Single Photon Emission Computed Tomography (SPECT)
Single Photon Emission Computed Tomography or SPECT is among the standard imaging tests used in the diagnosis and management of neurological disorders. SPECT is also called Nuclear Imaging Testing. This is because it involves the use of a nuclear, radioisotope that is injected into the blood. The activity of this agent within the brain tissue helps to assess various types of brain functions. SPECT testing is seldom done as a standalone procedure. Usually, it is combined with other, brain imaging/scanning technologies like MRI or PET for comprehensive diagnosis of suspected neurological disorders. Many times, SPECT is ordered as a follow-up to a PET or MRI for confirming the cause of neurological problems such as internal infections, tumors, degenerative diseases or stress fractures.
Understand SPECT Procedure
The nuclear agent used during SPECT is similar to the radioactive isotope used in PET scanning. This agent has specific binding properties. It can easily bind to certain bio-chemicals found in human blood. Thus, once injected into the body through the intravenous route, its ability to reach the brain tissues is guaranteed. Once within the brain tissue, the concentration of this tracer helps to indicate the level of brain activity. Parts of the brain that are more active will need more oxygen and hence, tend to absorb more oxygenated blood. Thus, they will show a higher concentration of the isotope while those that have become inactive due to an illness or injury will show negligible uptake of the isotope.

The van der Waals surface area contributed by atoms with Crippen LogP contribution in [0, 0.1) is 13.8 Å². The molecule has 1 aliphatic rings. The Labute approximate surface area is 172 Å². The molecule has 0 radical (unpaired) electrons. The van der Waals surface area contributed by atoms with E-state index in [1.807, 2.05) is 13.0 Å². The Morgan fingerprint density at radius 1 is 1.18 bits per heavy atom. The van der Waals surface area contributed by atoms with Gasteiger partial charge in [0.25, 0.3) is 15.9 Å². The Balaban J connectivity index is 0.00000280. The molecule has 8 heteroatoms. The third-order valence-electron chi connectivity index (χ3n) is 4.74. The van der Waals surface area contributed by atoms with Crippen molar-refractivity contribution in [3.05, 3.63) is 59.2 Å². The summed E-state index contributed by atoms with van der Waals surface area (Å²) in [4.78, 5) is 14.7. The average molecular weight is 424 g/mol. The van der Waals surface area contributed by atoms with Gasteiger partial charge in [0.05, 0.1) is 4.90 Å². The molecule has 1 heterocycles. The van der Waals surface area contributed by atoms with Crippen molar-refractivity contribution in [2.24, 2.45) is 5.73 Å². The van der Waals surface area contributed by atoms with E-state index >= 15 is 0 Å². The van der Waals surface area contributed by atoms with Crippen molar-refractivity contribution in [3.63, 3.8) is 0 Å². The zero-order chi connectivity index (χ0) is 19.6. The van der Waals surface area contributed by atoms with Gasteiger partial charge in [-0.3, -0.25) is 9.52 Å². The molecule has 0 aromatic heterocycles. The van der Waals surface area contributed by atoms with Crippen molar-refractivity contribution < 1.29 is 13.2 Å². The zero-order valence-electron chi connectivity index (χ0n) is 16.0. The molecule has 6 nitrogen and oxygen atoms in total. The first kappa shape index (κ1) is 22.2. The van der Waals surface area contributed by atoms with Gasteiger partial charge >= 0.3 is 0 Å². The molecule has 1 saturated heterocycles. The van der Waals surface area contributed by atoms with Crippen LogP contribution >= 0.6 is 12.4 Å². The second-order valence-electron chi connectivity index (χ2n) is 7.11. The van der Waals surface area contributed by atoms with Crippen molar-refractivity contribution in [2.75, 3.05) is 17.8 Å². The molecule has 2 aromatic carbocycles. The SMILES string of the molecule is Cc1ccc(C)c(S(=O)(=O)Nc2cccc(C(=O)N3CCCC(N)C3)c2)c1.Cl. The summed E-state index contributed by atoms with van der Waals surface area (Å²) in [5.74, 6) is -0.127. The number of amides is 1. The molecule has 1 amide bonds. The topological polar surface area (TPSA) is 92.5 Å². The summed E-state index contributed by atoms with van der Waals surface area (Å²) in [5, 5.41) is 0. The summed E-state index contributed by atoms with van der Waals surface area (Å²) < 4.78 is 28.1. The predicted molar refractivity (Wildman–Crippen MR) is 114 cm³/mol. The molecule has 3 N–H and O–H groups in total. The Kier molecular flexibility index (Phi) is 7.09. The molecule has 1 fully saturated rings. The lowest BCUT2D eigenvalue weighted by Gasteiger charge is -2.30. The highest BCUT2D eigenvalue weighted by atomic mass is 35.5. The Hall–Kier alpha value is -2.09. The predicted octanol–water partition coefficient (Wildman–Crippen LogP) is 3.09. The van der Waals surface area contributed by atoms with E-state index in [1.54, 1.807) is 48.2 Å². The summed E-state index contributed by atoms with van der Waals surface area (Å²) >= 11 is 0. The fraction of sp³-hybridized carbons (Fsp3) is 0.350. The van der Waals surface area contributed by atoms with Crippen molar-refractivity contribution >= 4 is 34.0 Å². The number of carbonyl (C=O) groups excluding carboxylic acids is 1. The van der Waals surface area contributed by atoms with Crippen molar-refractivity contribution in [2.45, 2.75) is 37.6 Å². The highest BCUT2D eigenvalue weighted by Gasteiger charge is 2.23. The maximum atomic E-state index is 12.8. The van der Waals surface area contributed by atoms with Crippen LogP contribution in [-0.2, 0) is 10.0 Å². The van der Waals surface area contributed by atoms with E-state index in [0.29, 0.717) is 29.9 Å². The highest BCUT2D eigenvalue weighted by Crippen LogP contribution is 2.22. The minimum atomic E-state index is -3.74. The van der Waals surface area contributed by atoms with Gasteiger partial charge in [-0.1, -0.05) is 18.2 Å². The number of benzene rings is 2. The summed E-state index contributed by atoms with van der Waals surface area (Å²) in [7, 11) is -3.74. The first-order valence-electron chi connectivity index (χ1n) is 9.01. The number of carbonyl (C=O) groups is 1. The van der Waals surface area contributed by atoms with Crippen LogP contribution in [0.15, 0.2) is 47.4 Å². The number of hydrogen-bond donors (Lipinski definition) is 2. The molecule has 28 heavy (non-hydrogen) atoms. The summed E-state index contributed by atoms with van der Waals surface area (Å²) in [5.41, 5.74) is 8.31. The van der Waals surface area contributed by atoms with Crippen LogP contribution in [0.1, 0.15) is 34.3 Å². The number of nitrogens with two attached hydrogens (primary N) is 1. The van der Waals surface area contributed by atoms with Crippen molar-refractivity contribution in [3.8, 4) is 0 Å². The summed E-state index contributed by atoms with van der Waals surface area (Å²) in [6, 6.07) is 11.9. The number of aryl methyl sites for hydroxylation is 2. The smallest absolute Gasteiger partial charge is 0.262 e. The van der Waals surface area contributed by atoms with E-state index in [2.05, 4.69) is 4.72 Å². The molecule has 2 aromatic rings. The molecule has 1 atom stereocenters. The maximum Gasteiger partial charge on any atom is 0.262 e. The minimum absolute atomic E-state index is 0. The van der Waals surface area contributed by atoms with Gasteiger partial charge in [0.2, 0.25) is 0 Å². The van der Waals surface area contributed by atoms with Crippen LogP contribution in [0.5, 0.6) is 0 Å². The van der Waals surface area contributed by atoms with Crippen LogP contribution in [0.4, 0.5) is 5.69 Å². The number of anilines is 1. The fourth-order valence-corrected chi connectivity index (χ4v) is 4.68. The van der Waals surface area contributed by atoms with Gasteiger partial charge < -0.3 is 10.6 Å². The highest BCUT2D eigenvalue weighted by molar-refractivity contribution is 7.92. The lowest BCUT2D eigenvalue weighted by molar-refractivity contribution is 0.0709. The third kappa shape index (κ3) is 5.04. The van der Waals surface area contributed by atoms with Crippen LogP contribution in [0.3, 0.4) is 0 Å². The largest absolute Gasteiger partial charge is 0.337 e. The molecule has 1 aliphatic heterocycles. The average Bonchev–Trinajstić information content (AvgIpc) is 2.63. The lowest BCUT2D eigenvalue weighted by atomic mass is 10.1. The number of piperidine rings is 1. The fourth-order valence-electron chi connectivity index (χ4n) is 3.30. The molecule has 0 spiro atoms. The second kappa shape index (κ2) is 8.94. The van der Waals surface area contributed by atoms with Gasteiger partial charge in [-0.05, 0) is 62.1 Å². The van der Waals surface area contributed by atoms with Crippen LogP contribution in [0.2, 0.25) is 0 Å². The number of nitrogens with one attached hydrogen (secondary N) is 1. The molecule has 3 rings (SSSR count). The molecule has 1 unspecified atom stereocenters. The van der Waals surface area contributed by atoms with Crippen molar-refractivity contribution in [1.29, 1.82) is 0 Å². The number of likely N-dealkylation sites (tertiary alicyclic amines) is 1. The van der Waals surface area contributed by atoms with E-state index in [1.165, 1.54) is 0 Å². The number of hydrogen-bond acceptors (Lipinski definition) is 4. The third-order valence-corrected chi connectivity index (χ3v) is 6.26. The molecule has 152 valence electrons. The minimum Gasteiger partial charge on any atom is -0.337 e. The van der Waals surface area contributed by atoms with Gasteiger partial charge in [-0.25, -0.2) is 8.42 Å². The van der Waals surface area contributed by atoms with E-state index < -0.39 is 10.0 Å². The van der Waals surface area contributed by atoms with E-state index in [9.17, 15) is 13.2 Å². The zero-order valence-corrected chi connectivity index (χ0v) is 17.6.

When the patient is lying on the testing table, a gamma ray camera is made to rotate around his head. This camera is capable of recording every part of the brain where the radioisotope has reached. This is because the isotope emits low levels of gamma rays that in turn attract the camera. This information is recorded by a computer and converted into cross-sectional slices, i.e. cross-section images of the brain. These slices are later put together for creating a 3-dimensional image that depicts activity levels within the brain.
When compared with PET, which is quite similar to SPECT in its overall testing approach, SPECT is a bit cheaper and more easily available. The detailed images obtained via SPECT allow physicians in identifying and managing neurologic and psychiatric problems. Commonly referred to as Brain SPECT, this test has many variations. For instance, it can be done with perfusion agents or dense imaging radio-pharmaceuticals.. This kind of testing is even done as a part of evaluating a patient’s response-to-therapy and for differentiating between benign and malignant tumors besides helping neurosurgeons to decide what kind of surgical approach would be best suited.. Apart from this, some other established uses of SPECT are among:
- Understanding pharmaceutical implications of neurological medications
- Evaluating effects of psychiatric drugs